U.S. Sen. Rand Paul stumps for state House candidates in West Ky.; Says he still hasn't talked with Bevin
05/29/2014 12:55 AM
With U.S. Sen. Mitch McConnell otherwise occupied with his re-election campaign, Republican candidates are turning to U.S. Sen. Rand Paul to help them in state House districts this fall.
House Democrats have their slimmest majority in the chamber in decades — 54 to 46 seats. And it’s the only legislative chamber controlled by Democrats in the south.
Western Kentucky, with its recent swing in voting habits, will feature a slew of competitive House races, and Paul made his first stop promoting GOP candidates in Owensboro on Wednesday.
“Things have changed the national parties have left some of the conservative values of western Kentucky folks. I think there really is a chance that people are ready to start thinking ‘you know what it’s been since 1920 since Republicans were in charge maybe Kentucky could thrive if we could accept some new people and some new policies,” Paul said.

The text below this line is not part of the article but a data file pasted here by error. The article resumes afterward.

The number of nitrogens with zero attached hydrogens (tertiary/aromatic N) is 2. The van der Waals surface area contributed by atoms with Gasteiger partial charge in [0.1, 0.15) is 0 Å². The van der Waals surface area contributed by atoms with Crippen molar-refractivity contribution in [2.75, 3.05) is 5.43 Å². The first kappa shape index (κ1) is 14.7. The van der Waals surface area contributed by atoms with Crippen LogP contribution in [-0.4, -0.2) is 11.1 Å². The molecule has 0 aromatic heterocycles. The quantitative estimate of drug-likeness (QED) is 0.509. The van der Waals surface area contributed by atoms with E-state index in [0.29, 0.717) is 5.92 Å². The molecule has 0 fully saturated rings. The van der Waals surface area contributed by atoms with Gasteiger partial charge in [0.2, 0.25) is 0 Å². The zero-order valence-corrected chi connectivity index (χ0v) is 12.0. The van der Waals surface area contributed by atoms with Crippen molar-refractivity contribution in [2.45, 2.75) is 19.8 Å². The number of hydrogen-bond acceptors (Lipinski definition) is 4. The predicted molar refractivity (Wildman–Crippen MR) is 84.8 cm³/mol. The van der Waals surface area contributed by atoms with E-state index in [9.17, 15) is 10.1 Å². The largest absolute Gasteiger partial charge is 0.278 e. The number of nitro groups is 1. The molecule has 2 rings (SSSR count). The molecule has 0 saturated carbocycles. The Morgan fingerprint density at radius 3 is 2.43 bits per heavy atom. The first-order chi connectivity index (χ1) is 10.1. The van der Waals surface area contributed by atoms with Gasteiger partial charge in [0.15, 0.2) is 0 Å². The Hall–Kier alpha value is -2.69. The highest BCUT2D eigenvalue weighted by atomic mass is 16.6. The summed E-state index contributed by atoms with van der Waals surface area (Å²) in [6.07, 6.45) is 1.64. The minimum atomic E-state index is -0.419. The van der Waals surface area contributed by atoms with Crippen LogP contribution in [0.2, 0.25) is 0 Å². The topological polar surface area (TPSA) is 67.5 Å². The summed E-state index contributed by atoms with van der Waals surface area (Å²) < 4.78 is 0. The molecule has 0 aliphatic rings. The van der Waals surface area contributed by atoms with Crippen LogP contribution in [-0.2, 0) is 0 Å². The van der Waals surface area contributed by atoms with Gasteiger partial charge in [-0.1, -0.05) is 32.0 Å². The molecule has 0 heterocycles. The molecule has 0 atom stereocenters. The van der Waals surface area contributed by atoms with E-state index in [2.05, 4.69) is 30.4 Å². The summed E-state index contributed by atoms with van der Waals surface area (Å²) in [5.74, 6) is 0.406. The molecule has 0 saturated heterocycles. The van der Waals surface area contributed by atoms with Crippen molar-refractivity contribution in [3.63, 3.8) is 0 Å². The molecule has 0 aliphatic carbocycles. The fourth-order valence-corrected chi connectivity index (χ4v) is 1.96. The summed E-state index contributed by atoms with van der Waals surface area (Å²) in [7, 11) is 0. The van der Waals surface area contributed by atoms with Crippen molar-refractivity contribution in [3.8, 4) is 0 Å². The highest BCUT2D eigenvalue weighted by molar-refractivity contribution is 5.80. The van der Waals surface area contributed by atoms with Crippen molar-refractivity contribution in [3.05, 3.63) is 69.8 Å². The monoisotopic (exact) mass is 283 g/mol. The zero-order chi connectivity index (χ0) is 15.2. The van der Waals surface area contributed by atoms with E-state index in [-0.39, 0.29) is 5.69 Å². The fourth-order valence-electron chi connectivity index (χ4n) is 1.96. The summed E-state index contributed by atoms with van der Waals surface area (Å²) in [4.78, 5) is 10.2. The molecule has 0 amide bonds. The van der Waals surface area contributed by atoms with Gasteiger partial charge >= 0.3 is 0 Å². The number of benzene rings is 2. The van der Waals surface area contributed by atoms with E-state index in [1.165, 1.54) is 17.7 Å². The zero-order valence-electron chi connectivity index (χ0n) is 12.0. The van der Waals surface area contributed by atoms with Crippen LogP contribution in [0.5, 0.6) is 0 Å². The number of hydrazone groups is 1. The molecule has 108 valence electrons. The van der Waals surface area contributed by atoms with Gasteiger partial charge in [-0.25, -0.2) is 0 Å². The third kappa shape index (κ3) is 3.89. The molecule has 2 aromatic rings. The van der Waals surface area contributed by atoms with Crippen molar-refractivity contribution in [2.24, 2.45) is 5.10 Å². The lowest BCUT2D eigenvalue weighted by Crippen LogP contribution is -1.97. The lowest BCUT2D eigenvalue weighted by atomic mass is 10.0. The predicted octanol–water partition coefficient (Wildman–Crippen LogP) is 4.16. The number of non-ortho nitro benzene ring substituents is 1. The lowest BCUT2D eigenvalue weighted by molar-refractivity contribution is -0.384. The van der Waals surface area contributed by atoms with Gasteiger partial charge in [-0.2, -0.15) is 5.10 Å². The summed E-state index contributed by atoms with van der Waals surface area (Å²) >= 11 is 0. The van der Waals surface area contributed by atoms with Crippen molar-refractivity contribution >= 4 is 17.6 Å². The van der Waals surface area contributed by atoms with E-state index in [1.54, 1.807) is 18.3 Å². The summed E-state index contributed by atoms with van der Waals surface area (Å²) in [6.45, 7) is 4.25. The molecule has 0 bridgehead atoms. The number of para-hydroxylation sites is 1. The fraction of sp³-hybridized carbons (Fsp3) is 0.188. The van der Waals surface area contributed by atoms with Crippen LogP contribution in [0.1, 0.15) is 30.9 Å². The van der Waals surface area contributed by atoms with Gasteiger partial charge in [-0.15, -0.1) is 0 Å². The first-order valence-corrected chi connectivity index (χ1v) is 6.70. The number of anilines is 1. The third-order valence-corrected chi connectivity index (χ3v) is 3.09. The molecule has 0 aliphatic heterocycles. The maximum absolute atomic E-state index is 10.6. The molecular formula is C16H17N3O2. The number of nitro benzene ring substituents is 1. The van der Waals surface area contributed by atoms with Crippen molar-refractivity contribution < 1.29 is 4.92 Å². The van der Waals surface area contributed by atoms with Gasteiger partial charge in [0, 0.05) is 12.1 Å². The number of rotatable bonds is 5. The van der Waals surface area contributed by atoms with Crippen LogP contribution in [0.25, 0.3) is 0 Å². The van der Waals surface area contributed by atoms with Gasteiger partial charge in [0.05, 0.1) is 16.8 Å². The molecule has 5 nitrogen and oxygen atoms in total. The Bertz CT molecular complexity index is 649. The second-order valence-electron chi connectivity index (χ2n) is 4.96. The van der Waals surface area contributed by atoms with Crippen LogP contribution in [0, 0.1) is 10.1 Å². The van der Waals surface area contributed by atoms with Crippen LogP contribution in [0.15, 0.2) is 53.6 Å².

Republicans are still trying to recover from this spring’s primary between McConnell and challenger Matt Bevin, who drew 36 percent of the vote. The GOP reunited in fairly short order following the 2010 U.S. Senate primary with Trey Grayson joining Paul and McConnell on stage. But patching things up has not been as smooth or scripted this time as Bevin still has not officially endorsed McConnell.
Paul, whom Bevin spoke fondly of during the campaign, has not spoken to Bevin since the election.
Health care will be key issue in both the U.S. Senate race and state House races, especially with Kentucky being a poster-state for implementation of the Affordable Care Act.
Two-thirds of uninsured Kentuckians have found coverage through the exchange and Medicaid expansion made possible under the controversial law.
Paul was asked about the law and how it would play into the elections, and he said he was concerned about the unintended consequences — especially how the increasing reliance on Medicaid could alter the delicate balance between healthcare and economics.
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